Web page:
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Partnership with nonprofit educates community about sexual assault, provides opportunity to serve

Lipscomb community partners with Fear 2 Freedom to assemble aftercare kits for local hospital

Cate Zenzen  | 

After care kit with items including teddu bear, tooth brush and other items.

Lipscomb volunteers will gather to assemble after care kits at a special event in Bison Square Oct. 17.

On Oct. 17, Lipscomb University’s Title IX office and Lipscomb Athletics are partnering with Fear 2 Freedom to host an event to both educate the community about the issue of sexual assault and give them an opportunity to serve those affected by it. 

Kathy Hargis, associate vice president of risk management and compliance, said she is excited to open up the conversation on the issue and provide a hands-on experience to give back to the community. 

Fear 2 Freedom is a national nonprofit dedicated to the redemption and healing of sexual assault victims through support and awareness. One way the organization does this is in its creation of F2F Aftercare Kits, bags containing unisex clothing, toiletries and other resources. These are distributed to victims of dating, domestic or sexual violence who are required to leave their clothing with the examiner after undergoing a P.E.R.K exam, or physical evidence recovery kit. The Aftercare Kits provide encouragement and allow patients to leave exams with hope and dignity. 

The event will begin at 7:30 pm in Shamblin Theater with an introduction to the national issue of sexual assault and how university students are influenced by it. Volunteers will then be led to Bison Square to put together F2F Aftercare Kits for both children and adults. Representatives from various community groups including the Metro Nashville Police Department, will be on-hand as well as an ambulance where the kits will be loaded and taken to Nashville Sexual Assault Center and Vanderbilt University Medical Center.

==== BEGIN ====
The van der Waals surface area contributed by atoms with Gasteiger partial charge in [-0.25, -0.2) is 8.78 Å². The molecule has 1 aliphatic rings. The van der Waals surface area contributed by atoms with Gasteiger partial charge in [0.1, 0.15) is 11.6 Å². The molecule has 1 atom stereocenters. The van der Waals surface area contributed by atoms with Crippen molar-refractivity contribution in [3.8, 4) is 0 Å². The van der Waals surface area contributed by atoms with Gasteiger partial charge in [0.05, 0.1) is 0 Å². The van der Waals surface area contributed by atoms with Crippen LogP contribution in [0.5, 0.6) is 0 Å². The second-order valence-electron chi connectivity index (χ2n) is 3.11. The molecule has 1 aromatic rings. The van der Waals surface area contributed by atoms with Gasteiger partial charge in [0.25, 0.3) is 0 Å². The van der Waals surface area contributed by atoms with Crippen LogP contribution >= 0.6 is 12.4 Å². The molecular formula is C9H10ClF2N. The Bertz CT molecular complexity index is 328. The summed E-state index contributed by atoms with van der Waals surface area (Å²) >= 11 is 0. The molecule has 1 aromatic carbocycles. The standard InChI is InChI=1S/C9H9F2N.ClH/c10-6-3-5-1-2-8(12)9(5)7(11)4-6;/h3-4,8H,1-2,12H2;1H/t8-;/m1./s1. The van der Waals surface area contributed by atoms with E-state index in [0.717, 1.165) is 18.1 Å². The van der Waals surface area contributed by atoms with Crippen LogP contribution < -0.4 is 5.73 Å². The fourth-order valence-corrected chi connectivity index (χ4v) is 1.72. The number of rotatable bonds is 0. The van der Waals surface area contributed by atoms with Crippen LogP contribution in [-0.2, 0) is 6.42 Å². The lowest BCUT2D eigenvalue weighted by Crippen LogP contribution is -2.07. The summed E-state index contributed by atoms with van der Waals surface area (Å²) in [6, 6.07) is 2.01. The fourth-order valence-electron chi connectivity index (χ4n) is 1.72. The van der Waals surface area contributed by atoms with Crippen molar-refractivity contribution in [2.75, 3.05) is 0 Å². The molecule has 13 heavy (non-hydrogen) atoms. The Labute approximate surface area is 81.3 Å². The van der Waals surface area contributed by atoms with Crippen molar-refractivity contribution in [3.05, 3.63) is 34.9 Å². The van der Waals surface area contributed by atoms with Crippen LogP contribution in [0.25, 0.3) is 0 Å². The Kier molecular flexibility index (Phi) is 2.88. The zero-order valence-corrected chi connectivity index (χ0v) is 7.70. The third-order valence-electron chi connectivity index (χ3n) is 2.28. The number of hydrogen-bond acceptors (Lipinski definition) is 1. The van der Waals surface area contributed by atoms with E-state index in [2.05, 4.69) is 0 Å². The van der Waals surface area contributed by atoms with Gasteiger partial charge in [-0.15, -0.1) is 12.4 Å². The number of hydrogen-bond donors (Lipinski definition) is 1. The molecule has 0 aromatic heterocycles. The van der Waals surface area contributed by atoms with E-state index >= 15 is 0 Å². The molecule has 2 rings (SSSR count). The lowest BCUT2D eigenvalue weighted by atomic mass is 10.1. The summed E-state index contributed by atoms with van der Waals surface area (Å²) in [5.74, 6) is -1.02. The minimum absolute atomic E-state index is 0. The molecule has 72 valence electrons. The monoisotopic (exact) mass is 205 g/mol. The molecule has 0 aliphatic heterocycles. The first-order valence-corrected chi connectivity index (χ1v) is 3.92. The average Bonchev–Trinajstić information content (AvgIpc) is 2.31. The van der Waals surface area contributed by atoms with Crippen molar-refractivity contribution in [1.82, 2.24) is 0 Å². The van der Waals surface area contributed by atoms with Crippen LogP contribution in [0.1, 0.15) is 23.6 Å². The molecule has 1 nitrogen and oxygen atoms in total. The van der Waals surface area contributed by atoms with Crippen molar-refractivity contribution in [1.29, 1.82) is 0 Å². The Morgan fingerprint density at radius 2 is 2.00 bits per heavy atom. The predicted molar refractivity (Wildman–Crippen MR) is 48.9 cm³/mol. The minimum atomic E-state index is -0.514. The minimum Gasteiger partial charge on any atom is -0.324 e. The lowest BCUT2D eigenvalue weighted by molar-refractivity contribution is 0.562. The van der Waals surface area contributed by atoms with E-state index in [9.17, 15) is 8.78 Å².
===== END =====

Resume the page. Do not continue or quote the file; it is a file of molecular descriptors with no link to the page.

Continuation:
Head shot of Kathy Hargis

Kathy Hargis

“If you look at the national statistics that have been the same for the last five years, one-in-five college-aged females will have some type of sexual harassment or sexual assault during that time period,” said Hargis. “And it’s not just a female issue … one-in-16 males in the same demographic will be a victim along the same lines. That’s a pretty alarming number.”

Hargis believes training and information is crucial to prepare students to identify potentially dangerous situations. Knowing what to do as a victim or a bystander creates a safer environment. 

“I feel strongly that it should be part of the overall educational experience,” said Hargis. “If you look at the numbers across the country, the most vulnerable time period of your life is during those college years.”

The goal of Fear 2 Freedom is to empower students around the country to change the culture of sexual assault and restore the joy of victims. Young adults who openly say “this is wrong” can be leaders on college campuses and after graduation. 

“Here at Lipscomb we have a very safe campus, a very caring and protective community, but we’re not always going to be here,” said Hargis. “We’re preparing our students to go out into the world and handle issues not only in their respective work environment but in society overall.”